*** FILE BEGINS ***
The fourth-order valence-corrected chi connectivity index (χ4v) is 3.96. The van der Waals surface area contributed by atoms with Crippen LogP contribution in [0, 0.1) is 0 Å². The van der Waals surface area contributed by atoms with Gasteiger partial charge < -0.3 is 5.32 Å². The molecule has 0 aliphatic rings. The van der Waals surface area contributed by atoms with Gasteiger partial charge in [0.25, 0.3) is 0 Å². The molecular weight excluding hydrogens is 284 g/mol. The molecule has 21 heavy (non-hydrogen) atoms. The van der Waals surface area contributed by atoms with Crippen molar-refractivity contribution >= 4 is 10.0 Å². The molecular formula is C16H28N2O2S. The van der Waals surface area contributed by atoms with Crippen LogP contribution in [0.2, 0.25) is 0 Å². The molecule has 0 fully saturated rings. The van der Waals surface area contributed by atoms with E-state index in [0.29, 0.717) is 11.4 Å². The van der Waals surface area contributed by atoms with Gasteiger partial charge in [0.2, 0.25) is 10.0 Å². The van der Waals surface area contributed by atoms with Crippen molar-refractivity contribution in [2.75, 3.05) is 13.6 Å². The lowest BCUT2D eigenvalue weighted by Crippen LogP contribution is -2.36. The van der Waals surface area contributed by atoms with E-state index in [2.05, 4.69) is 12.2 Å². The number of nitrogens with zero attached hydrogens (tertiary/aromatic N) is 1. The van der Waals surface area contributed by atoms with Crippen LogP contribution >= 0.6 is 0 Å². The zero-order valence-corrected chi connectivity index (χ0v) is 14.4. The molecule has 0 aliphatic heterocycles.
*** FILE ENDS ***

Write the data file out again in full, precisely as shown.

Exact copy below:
The fourth-order valence-corrected chi connectivity index (χ4v) is 3.96. The van der Waals surface area contributed by atoms with Crippen LogP contribution in [0, 0.1) is 0 Å². The van der Waals surface area contributed by atoms with Gasteiger partial charge < -0.3 is 5.32 Å². The molecule has 0 aliphatic rings. The van der Waals surface area contributed by atoms with Gasteiger partial charge in [0.25, 0.3) is 0 Å². The molecular weight excluding hydrogens is 284 g/mol. The molecule has 21 heavy (non-hydrogen) atoms. The van der Waals surface area contributed by atoms with Crippen molar-refractivity contribution >= 4 is 10.0 Å². The molecular formula is C16H28N2O2S. The van der Waals surface area contributed by atoms with Crippen LogP contribution in [0.2, 0.25) is 0 Å². The molecule has 0 fully saturated rings. The van der Waals surface area contributed by atoms with E-state index in [0.29, 0.717) is 11.4 Å². The van der Waals surface area contributed by atoms with Gasteiger partial charge in [0.2, 0.25) is 10.0 Å². The van der Waals surface area contributed by atoms with Crippen molar-refractivity contribution in [2.75, 3.05) is 13.6 Å². The lowest BCUT2D eigenvalue weighted by Crippen LogP contribution is -2.36. The van der Waals surface area contributed by atoms with E-state index in [2.05, 4.69) is 12.2 Å². The number of nitrogens with zero attached hydrogens (tertiary/aromatic N) is 1. The van der Waals surface area contributed by atoms with Crippen LogP contribution >= 0.6 is 0 Å². The zero-order valence-corrected chi connectivity index (χ0v) is 14.4. The molecule has 0 aliphatic heterocycles.